The Court examined whether the authorities provided due protection to the applicants and whether an effective investigation was conducted into the incident, deciding in both cases that they had not. In light of this, the Court held, by six votes to one, that there has been a violation of Article 3 taken in conjunction with Article 14 of the Convention with respect to the individual applicants.
Judge Wojtyczek (Poland) dissented citing, inter alia, the standard of evidence relating to the events and inconsistencies in the Court's application of Article 3.
The Article 11 taken in conjunction with Article 14 complaints
The Court considered the applicants' complaints relating to freedom of expression (Article 10) and freedom of association (Article 11) together under Article 11 taken in conjunction with Article 14.
The Court concluded
'that the domestic authorities failed to ensure that the march [...], which was organised by the first applicant and attended by the thirteen individual applicants [...], could take place peacefully by sufficiently containing homophobic and violent counter-demonstrators. In view of those omissions, the authorities fell short of their positive obligations under Article 11 taken in conjunction with Article 14 of the Convention' (§ 100).The Court held unanimously that there was no need to examine the complaint under Article 10 of the Convention, and that there had been a violation of Article 11 taken in conjunction with Article 14 of the Convention.
Significance of the judgment
Identoba and Others v Georgia is significant because it continues to confirm the Court's approach to upholding complaints from applicants under Articles 11 and 14 of the Convention about interferences with the right to freedom of peaceful assembly and association.
However, the most significant aspect of the judgment is that it brings public expressions of hatred against individuals on the grounds of sexual orientation into the scope of Article 3. This is a historic step forward in recognising that public acts of hatred against sexual minorities amounts to a form of 'inhuman or degrading treatment' that Article 3 prohibits.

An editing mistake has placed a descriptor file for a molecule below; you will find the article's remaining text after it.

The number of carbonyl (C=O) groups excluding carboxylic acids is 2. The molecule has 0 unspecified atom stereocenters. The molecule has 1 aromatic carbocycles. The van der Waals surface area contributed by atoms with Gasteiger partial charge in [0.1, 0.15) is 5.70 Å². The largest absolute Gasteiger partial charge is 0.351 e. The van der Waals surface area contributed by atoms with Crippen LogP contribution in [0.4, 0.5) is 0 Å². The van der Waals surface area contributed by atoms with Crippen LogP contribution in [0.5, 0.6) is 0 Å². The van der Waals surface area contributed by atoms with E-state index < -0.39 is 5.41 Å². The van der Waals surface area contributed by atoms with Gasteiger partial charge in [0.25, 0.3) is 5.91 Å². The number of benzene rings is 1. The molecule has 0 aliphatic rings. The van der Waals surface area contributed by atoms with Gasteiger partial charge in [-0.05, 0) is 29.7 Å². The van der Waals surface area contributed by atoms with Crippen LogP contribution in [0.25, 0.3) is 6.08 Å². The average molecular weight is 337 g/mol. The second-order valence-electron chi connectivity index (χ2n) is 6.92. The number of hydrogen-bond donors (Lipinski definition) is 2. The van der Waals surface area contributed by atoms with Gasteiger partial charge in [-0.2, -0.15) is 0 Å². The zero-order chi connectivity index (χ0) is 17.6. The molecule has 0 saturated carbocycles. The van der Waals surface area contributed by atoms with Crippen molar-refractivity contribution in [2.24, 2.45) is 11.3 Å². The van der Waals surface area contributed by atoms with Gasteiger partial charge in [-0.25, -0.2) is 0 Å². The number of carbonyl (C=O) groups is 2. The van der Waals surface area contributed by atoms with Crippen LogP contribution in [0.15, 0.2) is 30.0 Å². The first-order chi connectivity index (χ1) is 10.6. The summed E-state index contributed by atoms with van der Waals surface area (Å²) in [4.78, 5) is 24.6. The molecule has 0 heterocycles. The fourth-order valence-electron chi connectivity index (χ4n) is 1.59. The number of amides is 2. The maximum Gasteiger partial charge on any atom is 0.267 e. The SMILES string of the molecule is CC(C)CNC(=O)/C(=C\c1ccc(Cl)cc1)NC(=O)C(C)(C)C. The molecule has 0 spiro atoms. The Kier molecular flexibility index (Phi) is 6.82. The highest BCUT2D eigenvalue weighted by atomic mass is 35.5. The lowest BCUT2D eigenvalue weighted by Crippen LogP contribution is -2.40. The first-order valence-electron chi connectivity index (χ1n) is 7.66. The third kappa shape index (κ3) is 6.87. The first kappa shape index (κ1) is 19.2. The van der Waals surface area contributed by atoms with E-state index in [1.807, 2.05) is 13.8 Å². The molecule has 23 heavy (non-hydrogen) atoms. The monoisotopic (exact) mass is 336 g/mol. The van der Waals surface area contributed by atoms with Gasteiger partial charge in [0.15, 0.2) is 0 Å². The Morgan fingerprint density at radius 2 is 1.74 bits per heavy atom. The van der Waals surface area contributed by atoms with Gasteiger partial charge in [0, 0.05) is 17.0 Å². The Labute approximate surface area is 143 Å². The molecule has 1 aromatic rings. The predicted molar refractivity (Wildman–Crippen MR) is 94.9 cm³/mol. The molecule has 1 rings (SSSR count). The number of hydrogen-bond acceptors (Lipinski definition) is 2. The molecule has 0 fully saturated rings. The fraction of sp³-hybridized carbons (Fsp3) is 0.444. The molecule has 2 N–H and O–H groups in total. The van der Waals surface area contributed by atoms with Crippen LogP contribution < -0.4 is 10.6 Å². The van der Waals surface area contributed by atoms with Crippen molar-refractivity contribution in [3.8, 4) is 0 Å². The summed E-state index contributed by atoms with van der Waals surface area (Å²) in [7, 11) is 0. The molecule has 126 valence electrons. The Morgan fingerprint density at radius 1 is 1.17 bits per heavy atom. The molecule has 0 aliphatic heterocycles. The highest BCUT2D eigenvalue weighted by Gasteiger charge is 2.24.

Moreover, in bringing public attacks on the grounds of sexual orientation into the scope of Article 3, the Court has stated that treatment may be regarded as 'inhuman or degrading' even if it does not amount to physical violence. As the Court stated, the individual applicants were subject to 'violence, which consisted mostly of hate speech and serious threats, but also some sporadic physical abuse in illustration of the reality of the threats' and this 'rendered the fear, anxiety and insecurity experienced by all thirteen applicants severe enough to reach the relevant threshold under Article 3 read in conjunction with Article 14 of the Convention' (§ 79).
The message is now clear: domestic authorities that do not protect individuals from public attacks relating to sexual orientation, in the form of hate speech and physical violence, fail to fulfil their positive obligations under Article 3 of the Convention.
This is only the second time that the Court has upheld a complaint relating to sexual orientation discrimination under Article 3 taken in conjunction with Article 14 (the first time was in 2012 in X v Turkey). Given that gay men and lesbians have been making complaints under Article 3 since 1955, in an attempt to show that sexual orientation discrimination amounts to inhuman and degrading treatment, today's judgment is a significant milestone.